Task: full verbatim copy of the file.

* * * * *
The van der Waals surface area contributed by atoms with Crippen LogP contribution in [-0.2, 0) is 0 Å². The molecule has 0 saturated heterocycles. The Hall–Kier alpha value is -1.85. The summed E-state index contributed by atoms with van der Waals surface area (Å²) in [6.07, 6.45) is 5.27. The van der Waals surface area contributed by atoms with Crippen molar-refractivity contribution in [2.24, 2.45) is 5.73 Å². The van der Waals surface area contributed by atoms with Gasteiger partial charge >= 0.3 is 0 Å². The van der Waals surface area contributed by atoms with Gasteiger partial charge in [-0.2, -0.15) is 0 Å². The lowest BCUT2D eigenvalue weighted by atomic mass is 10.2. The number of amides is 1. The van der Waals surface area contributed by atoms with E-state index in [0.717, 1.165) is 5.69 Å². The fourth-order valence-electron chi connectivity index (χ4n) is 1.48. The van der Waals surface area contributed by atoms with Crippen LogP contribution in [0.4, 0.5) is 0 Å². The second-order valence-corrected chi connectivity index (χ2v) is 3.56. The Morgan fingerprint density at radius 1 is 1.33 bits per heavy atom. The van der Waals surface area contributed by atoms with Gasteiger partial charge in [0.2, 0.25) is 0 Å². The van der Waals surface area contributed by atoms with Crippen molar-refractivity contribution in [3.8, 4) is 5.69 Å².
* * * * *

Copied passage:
The van der Waals surface area contributed by atoms with Crippen LogP contribution in [-0.2, 0) is 0 Å². The molecule has 0 saturated heterocycles. The Hall–Kier alpha value is -1.85. The summed E-state index contributed by atoms with van der Waals surface area (Å²) in [6.07, 6.45) is 5.27. The van der Waals surface area contributed by atoms with Crippen molar-refractivity contribution in [2.24, 2.45) is 5.73 Å². The van der Waals surface area contributed by atoms with Gasteiger partial charge >= 0.3 is 0 Å². The van der Waals surface area contributed by atoms with Gasteiger partial charge in [-0.2, -0.15) is 0 Å². The lowest BCUT2D eigenvalue weighted by atomic mass is 10.2. The number of amides is 1. The van der Waals surface area contributed by atoms with E-state index in [0.717, 1.165) is 5.69 Å². The fourth-order valence-electron chi connectivity index (χ4n) is 1.48. The van der Waals surface area contributed by atoms with Crippen LogP contribution in [0.4, 0.5) is 0 Å². The second-order valence-corrected chi connectivity index (χ2v) is 3.56. The Morgan fingerprint density at radius 1 is 1.33 bits per heavy atom. The van der Waals surface area contributed by atoms with Gasteiger partial charge in [0.2, 0.25) is 0 Å². The van der Waals surface area contributed by atoms with Crippen molar-refractivity contribution in [3.8, 4) is 5.69 Å².